If you’re an international student currently studying in the US or soon planning to, you will have heard about the H-1B visa.
The official term for a temporary work visa (valid for six years) in the country, the H-1B is popular among international students and foreign-born workers with specialist knowledge and a bachelor’s degree or higher.
There is a cap over how many H-1B visas are issued each year, meaning not everyone who applies gets approved.
This year, over 200,000 people applied for the H-1B visa for skilled workers, but only 85,000 will receive one – an achievement described as ‘winning the H-1B lottery’.
Over the past decade, the regulations for securing a H-1B visa have become increasingly stringent as immigration policies in the Trump era made it more difficult for foreigners to work in the country.
Several changes were made under the Trump administration, including paperwork changes and eligibility criteria, lengthy delays, the mandatory requirement of a worker’s schedule by employers, as well as rumours over a complete re-tooling of the H-1B system.
Given the rather complicated and rapidly changing facets of the H-1B visa process, it can be difficult to understand the regulations and specific aspects of the visa process in the US.
Are you wondering about the new changes to the H-1B Visa Program? We’ve got a helpful infographic to explain the changes. ➡️ https://t.co/fbPEAZG4sn pic.twitter.com/tOc7U2gJSI
— Elkhalil Law, P.C. (@Elkhalillaw) May 13, 2019
The latest news about the H-1B is the announcement that the previously suspended Premium Processing service is now being resumed.
But what exactly is Premium Processing?
According to USCIS, “Premium Processing Service provides expedited processing for certain employment-based petitions and applications.
“Specifically, USCIS guarantees 15 calendar day processing to those petitioners or applicants who choose to use this service or USCIS will refund the Premium Processing Service fee.”
This expedited processing service was suspended in March 2018, causing controversy among employers.
As Dice explained, “The general suspension—originally enacted in early 2017—made it more difficult for petitioners to obtain H-1B visas, and for H-1B visa holders to jump jobs or move to new company offices.
“At the time, USCIS claimed that the suspension would give it the time necessary to process a backlog of petitions. It also kicked off much angst amongst companies used to relying on premium processing to meet their staffing needs.”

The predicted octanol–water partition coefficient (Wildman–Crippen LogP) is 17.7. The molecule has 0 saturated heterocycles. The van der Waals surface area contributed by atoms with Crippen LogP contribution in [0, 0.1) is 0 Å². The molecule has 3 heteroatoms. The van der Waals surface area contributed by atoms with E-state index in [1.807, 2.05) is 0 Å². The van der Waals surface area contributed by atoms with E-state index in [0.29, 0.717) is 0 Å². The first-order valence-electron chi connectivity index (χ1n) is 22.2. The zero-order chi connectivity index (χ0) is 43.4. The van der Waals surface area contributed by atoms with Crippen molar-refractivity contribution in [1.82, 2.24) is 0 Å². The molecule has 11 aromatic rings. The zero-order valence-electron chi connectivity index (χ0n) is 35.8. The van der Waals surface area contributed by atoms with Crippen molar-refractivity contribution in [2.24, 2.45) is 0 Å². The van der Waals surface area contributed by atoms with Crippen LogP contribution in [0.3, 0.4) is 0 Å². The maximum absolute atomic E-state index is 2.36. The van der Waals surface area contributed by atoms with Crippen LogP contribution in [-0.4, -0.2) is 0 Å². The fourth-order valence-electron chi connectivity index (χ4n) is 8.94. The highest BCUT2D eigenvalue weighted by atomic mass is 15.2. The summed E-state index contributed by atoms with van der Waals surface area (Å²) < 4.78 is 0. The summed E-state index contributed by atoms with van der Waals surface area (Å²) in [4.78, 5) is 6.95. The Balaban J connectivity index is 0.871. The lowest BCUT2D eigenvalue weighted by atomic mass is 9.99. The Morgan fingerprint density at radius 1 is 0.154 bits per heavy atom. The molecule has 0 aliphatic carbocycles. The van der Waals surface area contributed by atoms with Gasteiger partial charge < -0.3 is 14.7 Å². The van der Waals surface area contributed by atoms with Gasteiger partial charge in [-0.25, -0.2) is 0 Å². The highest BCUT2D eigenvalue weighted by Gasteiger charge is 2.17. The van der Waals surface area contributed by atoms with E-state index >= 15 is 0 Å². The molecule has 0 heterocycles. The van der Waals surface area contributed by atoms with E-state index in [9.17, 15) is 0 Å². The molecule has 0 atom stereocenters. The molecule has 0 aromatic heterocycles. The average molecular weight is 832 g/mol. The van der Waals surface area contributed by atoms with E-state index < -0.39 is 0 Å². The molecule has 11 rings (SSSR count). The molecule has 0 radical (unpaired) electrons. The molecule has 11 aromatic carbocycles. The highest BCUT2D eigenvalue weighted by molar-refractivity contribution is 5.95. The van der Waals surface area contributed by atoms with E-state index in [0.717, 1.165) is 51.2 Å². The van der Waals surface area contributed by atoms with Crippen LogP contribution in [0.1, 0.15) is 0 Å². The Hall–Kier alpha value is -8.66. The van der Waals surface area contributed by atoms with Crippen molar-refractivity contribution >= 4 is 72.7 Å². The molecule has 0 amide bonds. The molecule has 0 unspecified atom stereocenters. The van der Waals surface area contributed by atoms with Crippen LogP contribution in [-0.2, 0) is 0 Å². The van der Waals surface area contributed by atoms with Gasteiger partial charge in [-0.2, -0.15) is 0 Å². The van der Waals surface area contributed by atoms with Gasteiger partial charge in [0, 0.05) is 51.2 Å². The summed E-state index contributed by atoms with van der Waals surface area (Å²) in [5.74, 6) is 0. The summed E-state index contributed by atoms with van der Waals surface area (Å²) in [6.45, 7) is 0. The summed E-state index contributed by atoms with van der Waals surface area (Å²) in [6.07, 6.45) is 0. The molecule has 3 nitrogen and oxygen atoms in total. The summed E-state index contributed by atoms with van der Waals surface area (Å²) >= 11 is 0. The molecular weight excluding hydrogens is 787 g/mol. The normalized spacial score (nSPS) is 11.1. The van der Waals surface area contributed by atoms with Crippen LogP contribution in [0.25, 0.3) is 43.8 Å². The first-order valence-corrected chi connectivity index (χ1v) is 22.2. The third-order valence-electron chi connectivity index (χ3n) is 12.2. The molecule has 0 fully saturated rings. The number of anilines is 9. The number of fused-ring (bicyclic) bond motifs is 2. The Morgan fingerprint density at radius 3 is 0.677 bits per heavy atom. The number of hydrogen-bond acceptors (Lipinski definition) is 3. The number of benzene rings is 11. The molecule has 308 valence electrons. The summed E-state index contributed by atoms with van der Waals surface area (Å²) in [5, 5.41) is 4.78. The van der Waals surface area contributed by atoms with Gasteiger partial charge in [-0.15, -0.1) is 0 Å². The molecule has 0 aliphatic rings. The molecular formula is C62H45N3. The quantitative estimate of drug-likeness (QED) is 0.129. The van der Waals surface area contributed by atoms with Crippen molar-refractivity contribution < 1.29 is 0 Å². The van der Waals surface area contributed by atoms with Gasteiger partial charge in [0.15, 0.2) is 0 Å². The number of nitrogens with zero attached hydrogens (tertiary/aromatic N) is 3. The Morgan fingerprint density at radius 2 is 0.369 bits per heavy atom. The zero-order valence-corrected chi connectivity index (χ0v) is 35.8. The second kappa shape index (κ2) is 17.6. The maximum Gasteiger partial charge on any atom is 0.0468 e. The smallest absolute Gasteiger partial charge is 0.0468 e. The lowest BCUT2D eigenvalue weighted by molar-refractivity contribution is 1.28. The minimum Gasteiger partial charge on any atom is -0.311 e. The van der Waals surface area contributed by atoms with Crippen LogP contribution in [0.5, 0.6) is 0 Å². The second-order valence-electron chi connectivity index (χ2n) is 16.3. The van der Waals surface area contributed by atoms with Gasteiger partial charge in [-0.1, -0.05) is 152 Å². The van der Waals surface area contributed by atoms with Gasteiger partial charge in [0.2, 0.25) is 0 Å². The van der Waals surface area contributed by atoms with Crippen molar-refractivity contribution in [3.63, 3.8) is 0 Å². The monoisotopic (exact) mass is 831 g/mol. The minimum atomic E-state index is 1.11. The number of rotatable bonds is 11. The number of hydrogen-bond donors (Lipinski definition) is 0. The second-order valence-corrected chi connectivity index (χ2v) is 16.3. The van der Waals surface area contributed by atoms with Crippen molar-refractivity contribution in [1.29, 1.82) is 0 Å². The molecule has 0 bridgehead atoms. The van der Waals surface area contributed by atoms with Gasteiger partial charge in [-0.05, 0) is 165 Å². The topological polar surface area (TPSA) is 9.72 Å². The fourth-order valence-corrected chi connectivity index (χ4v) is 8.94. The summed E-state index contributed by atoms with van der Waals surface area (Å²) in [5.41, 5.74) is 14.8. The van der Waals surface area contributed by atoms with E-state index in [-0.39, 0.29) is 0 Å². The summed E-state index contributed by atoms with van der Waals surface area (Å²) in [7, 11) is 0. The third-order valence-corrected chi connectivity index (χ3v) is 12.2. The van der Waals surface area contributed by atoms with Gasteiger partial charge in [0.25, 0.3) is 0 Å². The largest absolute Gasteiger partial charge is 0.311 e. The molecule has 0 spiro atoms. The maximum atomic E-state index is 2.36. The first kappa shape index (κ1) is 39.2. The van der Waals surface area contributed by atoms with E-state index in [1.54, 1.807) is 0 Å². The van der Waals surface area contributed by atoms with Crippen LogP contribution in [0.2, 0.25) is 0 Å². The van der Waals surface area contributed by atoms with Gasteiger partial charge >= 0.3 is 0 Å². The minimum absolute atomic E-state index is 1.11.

It was one of the many visa restrictions that made it difficult for employers who depended heavily on hiring foreigners, as well as those who were looking to switch jobs.
Industries suffered too, experiencing a shortage of qualified workers. According to Quartz, “Every single industry experienced a decline in H-1B approvals between 2016 and 2018. Outside of science and technology, agriculture and accommodation and food services took the hardest hit.”
The announcement in March that Premium Processing will now be resumed for the FY (fiscal year) 2020 was met with enthusiasm by those who have grown tired of the long waiting times to get the visa approved.
Breaking news: USCIS to resume Premium Processing of H-1B cap applications effective Monday, January 28!!!! This is EXCELLENT news for recent grads who have been waiting to kick off their careers for the past THREE months.🏦🤑
— Genie Doi (@PureGenieUS) January 25, 2019
According to Quartz India, “Through the regular route, it typically takes between two and six months to get a H-1B visa. The idea is that applications are submitted in April and workers start their jobs by October of the same year…
“However, the process has been getting much longer every year, thanks to increased cross-questioning by officials, among other things. The processing times for form I-129, which has to be filed for H-1B applications, has doubled in the past few years.”
The government’s motives to re-introduce this Premium Processing service could be driven by money, as well as pressure from multiple lawsuits caused by delays and poor execution of visa restrictions.
Jonathan Wasden, an immigration attorney, told Quartz India that the USCIS relies on receipts of fees paid with H-1B petitions, and is not funded by tax dollars. They receive fees of US$1,410 under the Premium Processing service.
Wasden said, “USCIS is starting to get sued on the delay of these cases, and is looking for ways to avoid future litigation.”
According to OgleTree, “On May 20, USCIS will begin premium processing for FY 2020 cap-subject petitions requesting changes of status. Employers seeking to upgrade their FY 2020 cap-subject H-1B change-of-status petitions to premium processing must wait until May 20, 2019, to file their requests with USCIS.
“In June 2019, premium processing will begin for all other FY 2020 cap-subject H-1B petitions. Employers must wait until USCIS provides a confirmed date before filing requests to upgrade their petitions to premium processing.”
Other H-1B issues still prevail, but hopefully the resumption of the Premium Processing service will make it a little easier for employers and workers hoping to receive their H-1B visa.
For detailed information on H-1B Premium Processing, please visit the official USCIS website.
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